This is the fourteenth post in “A Month of Reading”
I saw on Facebook that Kelby Carr is doing a “Best of 2012” round up of posts from the parent-blogging world on Type A Parent. I decided to throw my hat in the ring, so I poked around my blog starting from January 2012. These are my favorite posts on this site:
Sh*t I Say: “And, Scene!” (features a video of my cousin, the actor)
But I decided that my best post of 2012 was one that I wrote somewhere else: A Year of Being Blonde, on Girl Body Pride, so I sent in that one. There was also a lot of great response to How LASIK Is Just Like Childbirth on MomsLA.
Even here, I thought it was interesting that I chose posts from the beginning of the year and from the end of the year, but nothing in the middle. I wonder what that means about the middle of the year. The summer months were doldrums for my blogging? I was writing more elsewhere? I know I wasn’t writing as much. I was doing more consuming. That’s okay. I’m still in that phase.
Anyway, I’ve been reading Anne Lamott‘s Help, Thanks, Wow which is a short, almost pamphlet-like book about prayer. I’m just a tiny bit disappointed because it is different from her previous collections about prayer, like Plan B, which I loved so much. Help, Thanks, Wow is more preachy and explanatory and less riddled with anecdotes from her own life. Still I loved her style so much and passages like this one really hit home with me in this time of my life:
This one truth, that the few people you adore will die, is plenty difficult to absorb. But on top of it, someone’s brakes fail, or someone pulls the trigger or snatches the kid, or someone deeply trusted succumbs to temptation, and everything falls apart. We are hurt beyond any reasonable chance of healing. We are haunted by our failures and mortality. And yet the world keeps on spinning, and in our grief, rage, and fear a few people keep on loving us and showing up. It’s all motion and stasis, change and stagnation. Awful stuff happens and beautiful stuff happens and it’s all part of the big picture.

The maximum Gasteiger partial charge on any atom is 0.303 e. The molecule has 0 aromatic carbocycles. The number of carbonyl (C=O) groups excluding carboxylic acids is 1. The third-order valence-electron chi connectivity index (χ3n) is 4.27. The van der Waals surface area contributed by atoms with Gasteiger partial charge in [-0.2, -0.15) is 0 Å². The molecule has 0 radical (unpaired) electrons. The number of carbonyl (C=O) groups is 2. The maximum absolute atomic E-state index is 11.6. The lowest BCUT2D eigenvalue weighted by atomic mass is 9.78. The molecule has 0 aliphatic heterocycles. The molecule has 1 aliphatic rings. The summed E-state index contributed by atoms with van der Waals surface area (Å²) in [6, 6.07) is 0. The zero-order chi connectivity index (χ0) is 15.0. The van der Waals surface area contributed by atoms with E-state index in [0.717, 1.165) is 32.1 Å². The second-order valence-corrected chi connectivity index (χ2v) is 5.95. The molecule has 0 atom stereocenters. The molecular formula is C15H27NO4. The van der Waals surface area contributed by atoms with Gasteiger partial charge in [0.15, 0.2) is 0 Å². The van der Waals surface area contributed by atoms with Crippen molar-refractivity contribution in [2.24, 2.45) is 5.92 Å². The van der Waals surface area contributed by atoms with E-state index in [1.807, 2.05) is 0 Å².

Every night when the kids go to bed I’ve been reading a chapter, or half a chapter, of Harry Potter and the Prisoner of Azkaban. Brady doesn’t pay very close attention, but I’m hoping the storytelling gets into his brain just because he’s in the room. Kyle loves it and asks questions and takes longer to fall asleep than I would expect. Our copy of the book used to be Lisa’s. It’s paperback, and very well-loved. In fact, it’s missing the cover, and the title page is on top now, and she wrote her name in many of her books so there it is, reminding us every night that this is a little gift from Auntie Lisa. One of so many.